Survey mistake causes headaches at Louisiana school site

A 2-1/2 foot miscalculation proved an expensive mistake in St. Charles Parish, Louisiana, where a faulty elevation survey put an additional $100,000 on the construction of a new middle school.

A survey conducted in 2002 recorded the lowest elevation of the site to be 4 1/2 feet above sea level,. But the school district recently discovered the true elevation is 6 inches lower. Because the site is in the flood-prone lowlands, the board decided to add an additional 2 1/2 feet onto the site’s foundation to ensure flooding won’t occur.

TCC Construction of Thibodaux, La., the lead contractor on the project, decided to use a combination of concrete, sand and dirt to solve the elevation problem. In areas of the site where the building’s foundation had already been poured, workers poured a double layer of concrete with Styrofoam in between and used steel bars in the top layer to reinforce the foundation and prevent cracking. On other areas of the site where the foundation had not yet been poured, the ground level was raised with sand or dirt.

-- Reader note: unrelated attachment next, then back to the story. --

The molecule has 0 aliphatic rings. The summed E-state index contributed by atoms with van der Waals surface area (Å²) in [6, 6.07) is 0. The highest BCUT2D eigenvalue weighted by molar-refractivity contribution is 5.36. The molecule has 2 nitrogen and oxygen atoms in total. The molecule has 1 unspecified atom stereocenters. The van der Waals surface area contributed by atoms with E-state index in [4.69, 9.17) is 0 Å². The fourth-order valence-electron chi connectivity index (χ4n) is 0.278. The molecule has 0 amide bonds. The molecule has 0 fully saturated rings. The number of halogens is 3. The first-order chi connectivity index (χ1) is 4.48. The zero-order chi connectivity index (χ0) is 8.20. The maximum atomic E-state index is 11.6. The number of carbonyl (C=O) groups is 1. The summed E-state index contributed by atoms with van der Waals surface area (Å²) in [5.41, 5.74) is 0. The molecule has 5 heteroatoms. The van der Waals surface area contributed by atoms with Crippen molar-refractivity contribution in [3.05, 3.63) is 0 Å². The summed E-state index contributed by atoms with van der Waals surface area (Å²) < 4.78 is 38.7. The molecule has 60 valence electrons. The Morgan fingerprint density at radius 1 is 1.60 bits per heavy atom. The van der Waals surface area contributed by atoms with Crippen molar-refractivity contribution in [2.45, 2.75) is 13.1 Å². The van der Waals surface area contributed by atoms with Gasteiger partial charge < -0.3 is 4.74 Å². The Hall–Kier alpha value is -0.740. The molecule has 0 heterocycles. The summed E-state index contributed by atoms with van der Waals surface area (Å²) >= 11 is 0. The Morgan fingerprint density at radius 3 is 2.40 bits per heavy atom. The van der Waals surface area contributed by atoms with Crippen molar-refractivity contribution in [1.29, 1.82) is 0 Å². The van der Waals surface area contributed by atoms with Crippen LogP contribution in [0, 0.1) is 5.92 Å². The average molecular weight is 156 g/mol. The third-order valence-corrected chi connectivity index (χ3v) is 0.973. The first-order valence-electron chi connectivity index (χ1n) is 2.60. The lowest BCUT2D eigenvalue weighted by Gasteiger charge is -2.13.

Surveyor Michael Bernard has acknowledged his error in the original elevation of the site, but is still unsure how the miscalculation was made. Because the $11 million construction of the school is the most expensive project in the district’s history, school officials hope to reclaim the added construction costs from Bernard or his insurance company.